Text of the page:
The earliest church organ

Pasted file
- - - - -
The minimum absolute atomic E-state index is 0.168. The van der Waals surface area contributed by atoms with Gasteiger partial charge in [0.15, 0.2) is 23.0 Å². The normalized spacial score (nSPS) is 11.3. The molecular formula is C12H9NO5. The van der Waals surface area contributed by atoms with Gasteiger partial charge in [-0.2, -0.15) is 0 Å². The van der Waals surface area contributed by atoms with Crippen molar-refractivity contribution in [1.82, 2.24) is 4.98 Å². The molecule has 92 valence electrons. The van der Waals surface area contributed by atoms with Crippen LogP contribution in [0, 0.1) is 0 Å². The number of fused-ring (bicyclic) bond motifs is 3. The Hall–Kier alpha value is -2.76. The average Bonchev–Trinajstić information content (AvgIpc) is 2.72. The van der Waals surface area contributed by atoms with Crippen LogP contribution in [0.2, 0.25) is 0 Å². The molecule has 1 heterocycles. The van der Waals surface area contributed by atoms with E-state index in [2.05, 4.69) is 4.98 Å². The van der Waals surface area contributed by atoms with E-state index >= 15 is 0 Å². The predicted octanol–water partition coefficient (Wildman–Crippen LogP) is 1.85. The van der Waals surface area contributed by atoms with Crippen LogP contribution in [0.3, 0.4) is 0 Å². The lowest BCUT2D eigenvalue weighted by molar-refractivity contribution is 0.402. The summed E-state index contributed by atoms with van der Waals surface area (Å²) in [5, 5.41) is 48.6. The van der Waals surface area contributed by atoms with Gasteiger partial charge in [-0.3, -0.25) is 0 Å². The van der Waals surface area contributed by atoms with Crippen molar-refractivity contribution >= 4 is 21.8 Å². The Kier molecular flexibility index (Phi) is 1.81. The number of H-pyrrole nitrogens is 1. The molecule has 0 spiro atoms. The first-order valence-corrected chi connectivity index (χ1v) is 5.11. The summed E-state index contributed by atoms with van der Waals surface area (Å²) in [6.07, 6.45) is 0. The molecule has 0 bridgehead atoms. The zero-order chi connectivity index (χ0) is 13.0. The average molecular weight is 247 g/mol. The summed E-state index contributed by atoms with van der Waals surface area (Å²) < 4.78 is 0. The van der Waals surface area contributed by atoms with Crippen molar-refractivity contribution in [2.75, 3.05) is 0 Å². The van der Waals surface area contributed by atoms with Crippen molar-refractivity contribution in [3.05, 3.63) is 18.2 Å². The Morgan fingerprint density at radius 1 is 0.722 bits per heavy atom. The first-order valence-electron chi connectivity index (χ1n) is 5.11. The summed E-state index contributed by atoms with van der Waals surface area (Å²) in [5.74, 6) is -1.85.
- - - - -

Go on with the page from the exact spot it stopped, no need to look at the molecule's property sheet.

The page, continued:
In AD 670 Pope Vitalian introduced the first organ in church history at the cathedral in Rome, but organs were not widely played in churches until the eighteenth century. In fact often they were met with great suspicion and even anger. The organ gradually made its way into general usage in the Catholic Church by the thirteenth century but some of the Reformers, particularly John Calvin (1509-1564), considered it an instrument of the world and the devil. John Knox in Scotland was the leader of the Reformation, and being influenced by Calvin, he set about removing the offending instrument. By 1727 only one organ could be found in all of the churches in Scotland. Today, of course, in many Protestant and Catholic denominations the organ is regarded as being an old-fashioned instrument.